Cause it might come back to bite you.
As we all know by now Senator Barack Obama gave his acceptance speech last Thursday evening at the Democratic Convention in Denver.
The weather was warm that day but there was no rain. Well wouldn’t you know it, a couple of weeks earlier the socially conservative Christian group Focus on the Family had a video where they called on their followers to pray to God to open up the heavens and let their be a downpouring of rain right before Barack Obama’s acceptance speech. The video has been taken off the website and YouTube.
Political lesson of the day: Be careful what you ask people to pray for; you may find yourself embroiled in a public relations flap.
The political arm of the socially conservative Focus on the Family religious group today yanked from its website a video that called on folks to ask God to open the heavens and let precipitation pour on Barack Obama just before his nomination acceptance speech at the Democratic National Convention on Aug. 28.
Stuart Shepard, director of digital media at Focus Action (and a meteorologist to boot), wrote and appeared in the video (see below) that he posted in late July.
In it, he rhetorically asked if it would be wrong to ask people to join him in praying for rain two minutes before Obama takes the stage for his big moment at Invesco Field in Denver. And not just a drizzle — in friendly, conversational fashion, Shepard said he had in mind “abundant rain, torrential rain, urban-and-small-stream flood-advisory rain.”
He added: “Not flood-people-out-of-their-houses rain, just good old swamp-the-intersection rain.”
Responding to initial questions raised about his message, Shepard said he was aiming to be “mildly humorous.”
But, as he made clear at one point in the video, his bid for bad weather stemmed from his concern about the possible fallout of an Obama presidency on issues such as abortion.
“Well, I’m still pro-life,” he told his listeners, “And I’m still in favor of marriage being only between one man and one woman. And I’d like the next president, who’ll select justices for the U.S. Supreme Court, to agree.”
As the video attracted more and more views, those questioning its propriety included some members of Focus on the Family, the Colorado Springs Gazette reported. The video was then pulled from the website of the group’s political unit.
“If people took it seriously, we regret it,” Tom Minnery, Focus Action vice president of public policy told the newspaper.
Focus on the Family, of course, is headed by James Dobson, who has had his issues with John McCain. But, as Dobson spelled out in a recent radio address, he really has problems with Obama.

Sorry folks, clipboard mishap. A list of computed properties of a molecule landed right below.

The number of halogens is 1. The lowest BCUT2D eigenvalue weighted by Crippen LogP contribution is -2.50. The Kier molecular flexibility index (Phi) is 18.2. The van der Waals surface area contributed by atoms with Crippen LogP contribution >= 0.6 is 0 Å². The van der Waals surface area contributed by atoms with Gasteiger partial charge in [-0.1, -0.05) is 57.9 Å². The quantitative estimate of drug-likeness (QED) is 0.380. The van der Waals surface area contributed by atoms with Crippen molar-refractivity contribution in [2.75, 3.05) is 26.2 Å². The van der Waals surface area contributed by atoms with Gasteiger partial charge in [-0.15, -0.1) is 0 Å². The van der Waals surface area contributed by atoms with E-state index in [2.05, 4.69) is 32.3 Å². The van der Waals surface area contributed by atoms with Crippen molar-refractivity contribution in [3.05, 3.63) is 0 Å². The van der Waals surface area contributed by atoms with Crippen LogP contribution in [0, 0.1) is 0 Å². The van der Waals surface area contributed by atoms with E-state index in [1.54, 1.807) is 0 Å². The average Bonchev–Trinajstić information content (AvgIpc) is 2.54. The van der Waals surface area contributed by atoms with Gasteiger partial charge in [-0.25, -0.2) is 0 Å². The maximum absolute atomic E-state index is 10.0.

How low can these so called Christians go? This sounds like talk of the devil, not of God. Just because someone doesn’t agree with you politically you pray against them?
There’s more from the Colorado Springs Gazette:
It was one of Shepard’s weekly video commentaries that appear on http://www.citizenlink.org, Focus Action’s Web site. The general timbre of Shepard’s videos is tongue-in-cheek as he examines political issues from the conservative Christian viewpoint of Focus Action.
Most of “Pray for Rain,” which lasted less than three minutes, showed a lighthearted Shepard at Invesco Field asking viewers to pray for “torrential” rain during Obama’s speech at the Democratic National Convention.
“I’m talking ‘umbrella-ain’t-going-to-help-you rain,'” he said on the video.
I’m bringing this up cause I’ve been reading that the Republican National Convention could be postponed or shortened due to Hurricane Gustav. Is this a sign? Focus on the Family and their ilk pray for torrential rains to happen at Invesco Field in Denver and now Hurricane Gustav could cause the Republicans to postpone their convention. Even though the convention is taking place in Minnesota, I’m sure the Republicans don’t want to look bad by celebrating at their convention after the Hurricane Katrina debacle. And let’s not forget that the Christian Right is considered the base of the Republican Party.
Stuart Shepard, director of digital media at Focus Action, the political arm of Focus on the Family, said the video he wrote and starred in was meant to be “mildly humorous.”
But complaints from about a dozen Focus members convinced the organization to pull the video, said Tom Minnery, Focus Action vice president of public policy.
Yeah, how humerous that is Stuart Shepard, but be careful what you pray for next time.
I found a link to the video at another blog.
Looks like that rain got delayed by a few weeks.
By the way here’s a response to Shepard’s video.